Lars A. Akslen and Agnete Engelsen hold the academic responsibility for this course, and both were very happy to see that the students and the visiting Harvard faculty enjoyed the course in Bergen. "We believe that the knowledge, skills and unique contacts made during the active participation in this intensive two-weeks course with Harvard faculty will benefit the students in their future studies and careers," they stated. "Furthermore, we are extremely grateful to the Harvard faculty who despite their busy agendas, accepted the invitation to travel to Bergen and teach Cancer-Related Vascular Biology to our fortunate students. A particular thank you to Michael Rogers for coordinating the efforts from the Harvard faculty. " 

Furthermore, the course would not have been a success without the help from a number of volunteers.

"We owe a lot to the efficient coordination from Harsh Dongre and Heidrun Vethe," says Engelsen. "Ingeborg Winge also deserves a big thank you for helping out with a lot of the practicalities. We also wish thank PhD students Camilla Ekanger and Rasmus Humlevik for excellent help organizing the CCBIO Special Symposia. And not least, the audience with the enthusiastic students as well as the non-ECTS participants and CCBIO faculty who joined in selected lectures and took the opportunity to interact with the Harvard faculty during their visit to our campus," Engelsen concludes.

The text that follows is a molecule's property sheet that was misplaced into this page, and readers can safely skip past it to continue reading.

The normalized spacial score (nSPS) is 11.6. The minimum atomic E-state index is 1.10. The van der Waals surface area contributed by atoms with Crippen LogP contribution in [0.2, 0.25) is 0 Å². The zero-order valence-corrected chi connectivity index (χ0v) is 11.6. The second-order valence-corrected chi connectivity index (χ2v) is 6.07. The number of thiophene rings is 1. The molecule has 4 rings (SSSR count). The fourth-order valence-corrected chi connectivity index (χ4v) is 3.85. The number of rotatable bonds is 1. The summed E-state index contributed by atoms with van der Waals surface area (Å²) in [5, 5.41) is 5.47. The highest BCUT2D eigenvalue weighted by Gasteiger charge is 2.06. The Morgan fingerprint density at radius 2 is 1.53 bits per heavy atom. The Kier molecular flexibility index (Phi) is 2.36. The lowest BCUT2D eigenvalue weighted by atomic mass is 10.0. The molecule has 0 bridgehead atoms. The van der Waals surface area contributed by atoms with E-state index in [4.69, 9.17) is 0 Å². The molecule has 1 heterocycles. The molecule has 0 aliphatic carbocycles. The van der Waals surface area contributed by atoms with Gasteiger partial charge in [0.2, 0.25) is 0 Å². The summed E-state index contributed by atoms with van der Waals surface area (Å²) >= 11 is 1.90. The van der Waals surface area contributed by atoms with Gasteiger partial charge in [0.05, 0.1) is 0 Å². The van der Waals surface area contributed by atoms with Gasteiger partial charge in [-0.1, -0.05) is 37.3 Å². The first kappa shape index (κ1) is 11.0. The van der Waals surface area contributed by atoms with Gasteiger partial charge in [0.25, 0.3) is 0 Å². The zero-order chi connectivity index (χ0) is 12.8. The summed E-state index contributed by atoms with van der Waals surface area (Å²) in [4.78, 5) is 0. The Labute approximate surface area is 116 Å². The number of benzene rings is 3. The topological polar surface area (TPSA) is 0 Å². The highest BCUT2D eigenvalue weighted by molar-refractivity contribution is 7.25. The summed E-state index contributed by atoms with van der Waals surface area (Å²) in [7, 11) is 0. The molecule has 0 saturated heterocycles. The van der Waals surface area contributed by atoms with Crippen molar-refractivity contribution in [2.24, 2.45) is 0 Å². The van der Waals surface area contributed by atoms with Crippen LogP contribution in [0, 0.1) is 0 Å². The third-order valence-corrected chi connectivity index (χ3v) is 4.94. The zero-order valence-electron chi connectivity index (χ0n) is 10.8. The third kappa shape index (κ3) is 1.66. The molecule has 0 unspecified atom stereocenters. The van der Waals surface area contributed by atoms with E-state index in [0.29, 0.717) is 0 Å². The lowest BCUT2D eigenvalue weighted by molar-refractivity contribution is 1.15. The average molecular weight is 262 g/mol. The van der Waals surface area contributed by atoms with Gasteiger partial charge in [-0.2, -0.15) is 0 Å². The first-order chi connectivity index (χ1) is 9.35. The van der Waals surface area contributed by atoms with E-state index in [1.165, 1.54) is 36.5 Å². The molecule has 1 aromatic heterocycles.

The continued support for the INTPART-II project "Bergen-Harvard Cancer Studies phase 2: Continued Partnership for Responsible Education, Research and Innovation Excellence" from HK-Dir and RCN made this course possible. 

Greetings from the grateful students to the visiting Harvard faculty

We will end this post by communicating some comments from thankful students in the course evaluation: 

"Thank you so much for traveling all the way from Boston to Bergen to share your valuable knowledge with future scientists at the University of Bergen. I feel very fortunate to have taken part in this course, and will definitely use the knowledge gained from this course for my future research career." 

"Thank you for a really well organized and insightful course! I thoroughly enjoyed these past 2 weeks, and have picked up a lot of information on tumor angiogenesis and general science skills that will be useful for me in my career."

"Thank you for setting up this course. I had a great time – easily the best course ever. The Harvard professors were really something else."